Saturday, August 31, 2019

August is finishing its 2019 version


... and so am I with my tapestry diary for the month. This time around it is a small flower. 


It's a small image for the month because I only had a little bit of time to work on it.  The area for the month was just 3" by 3". I started it yesterday and finished today. I guess I have about an hour and a half of weaving time between the two days devoted to it. It will most likely be the smallest and simplest of the floral images I'm doing this year.

I took a photo of a little flower on the last day of the Penland class, one I saw while walking to Northlight for the final show and tell event of the session.

The flower was quite tiny in an expanse of grasses and weeds. I didn't know what it was and later identified it with an app I have on my phone. Turns out it was a Whitestar morning glory


My goal is to have a larger flower for the upcoming month to show in about 30 days. But I also have a large and scary deadline coming by the end of September. So there may be no flower at all! But there will be days. Yes, there will be weaving into the tapestry diary on each day--even if only a couple of pick each time.

There will be days to come and this month will pass and this deadline will be met. And then I'll be back to weaving most of the days of my life!  

Sunday, July 28, 2019

2019 Tapestry Diary


It's almost the end of July and I've finished my self-assigned duty of doing a flower each month in this year's tapestry diary. I selected this flower, one I'd photographed in the neighborhood earlier in July. Is it a black-eyed Susan or a small sunflower of some kind? I haven't yet taken time to find out. I was entranced with the shape and color, though. I always think of yellow flowers in mid-summer. Maybe that's because I see a lot of them then?


I'm sure you'll notice the little representation of the American flag at the right side--yes, that was woven on the 4th of July. Every year since I've been doing the tapestry diaries I've included the flag in some way. I'm proud to be an American in spite of the ugly political climate now. Better days will come. I have to keep believing that. 

On another note, I'll be teaching my last class soon at Penland School of Crafts. I'm scheduled for session six, August 11-23 and I'm eager to get back there again. 

I took a class in weaving at Penland in the summer of 1975 that was a life-changing experience. That was when I met Edwina Bringle, who was the teacher for the class. She was an amazing resource of information and I've continued to learn from her through the forty-five years since then. Edwina, along with Bob Owens, Archie Brennan, and Susan Martin-Maffei are who I consider to be my mentors. One day soon I'll devote a blog post to each of those people. 

It's been a slow year for blog posts. I've been writing, though, just not in this format. I'm hoping I'll soon have some news about that. In the meantime, I'll be daily going through the tapestry diary until the end of this year--my tenth. More about that soon, too!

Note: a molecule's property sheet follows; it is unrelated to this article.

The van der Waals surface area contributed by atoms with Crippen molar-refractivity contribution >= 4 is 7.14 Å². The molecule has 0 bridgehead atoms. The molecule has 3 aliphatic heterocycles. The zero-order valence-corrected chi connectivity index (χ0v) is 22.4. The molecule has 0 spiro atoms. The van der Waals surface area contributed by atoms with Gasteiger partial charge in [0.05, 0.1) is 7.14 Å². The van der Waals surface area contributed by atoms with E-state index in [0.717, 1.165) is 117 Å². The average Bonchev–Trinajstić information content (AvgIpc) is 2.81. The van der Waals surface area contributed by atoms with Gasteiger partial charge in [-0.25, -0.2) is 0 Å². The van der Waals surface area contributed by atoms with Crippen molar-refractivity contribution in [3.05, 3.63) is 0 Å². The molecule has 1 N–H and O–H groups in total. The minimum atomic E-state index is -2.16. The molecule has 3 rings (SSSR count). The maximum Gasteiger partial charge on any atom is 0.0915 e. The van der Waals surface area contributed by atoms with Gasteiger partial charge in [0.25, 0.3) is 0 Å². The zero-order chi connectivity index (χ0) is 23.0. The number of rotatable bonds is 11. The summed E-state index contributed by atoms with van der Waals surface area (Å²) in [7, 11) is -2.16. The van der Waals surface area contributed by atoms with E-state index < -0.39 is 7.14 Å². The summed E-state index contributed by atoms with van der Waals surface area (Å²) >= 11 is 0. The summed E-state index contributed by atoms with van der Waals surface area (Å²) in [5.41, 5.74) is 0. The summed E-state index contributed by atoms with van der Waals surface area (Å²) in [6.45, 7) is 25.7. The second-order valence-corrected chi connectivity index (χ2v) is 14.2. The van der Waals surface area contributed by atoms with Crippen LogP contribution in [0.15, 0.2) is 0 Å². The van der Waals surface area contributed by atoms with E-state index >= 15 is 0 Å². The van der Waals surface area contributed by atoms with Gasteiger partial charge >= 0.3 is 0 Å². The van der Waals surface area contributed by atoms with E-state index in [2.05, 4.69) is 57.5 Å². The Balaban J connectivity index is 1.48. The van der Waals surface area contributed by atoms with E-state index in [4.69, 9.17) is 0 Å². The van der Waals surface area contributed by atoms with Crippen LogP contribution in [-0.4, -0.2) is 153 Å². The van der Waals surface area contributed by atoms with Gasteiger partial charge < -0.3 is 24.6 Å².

Saturday, July 13, 2019

An online exhibit: Pat Williams Has Stories to Tell


I'm quite pleased to have recently had a chance to curate an exhibit of the tapestries of Pat Williams. The exhibit, called "Pat Williams Has Stories to Tell" lives online only. That's great because it's accessible to anyone, anywhere in the world. And will be on display through the American Tapestry Alliance website for years to come. 



The only unfortunate aspect of this is that the viewers don't get a chance to be in the physical presence of the tapestries. Photos of tapestry work can only do so much to help one understand the technical skill and aesthetic choices made by the artist when weaving. Pat is indeed an expert in both aspects. Her technical abilities with tapestry are such that she can make the yarn do whatever she wants it to. The aesthetic choices are ones that are made in such a way as to take a viewer on a visual journey with her. She uses color, texture and shapes to eloquently communicate depth of feelings about circumstances of life. 

Take a look and visually absorb something from the stories Pat tells with her tapestries. Be sure to notice that there are links at the top that will take you to each of the three galleries. I pointed to those with the three red arrows in the screen shot from the webpage.

Wednesday, June 26, 2019

Convergence 2020 in Knoxville, Tennessee


I'm excited to announce that I'll be teaching a one day workshop next summer at the Handweavers Guild of America's 2020 Convergence in Knoxville.

The workshop is called "Untangling Design for Tapestry" and will be filled with ideas that I'm working on for an upcoming project.

More about all of this later!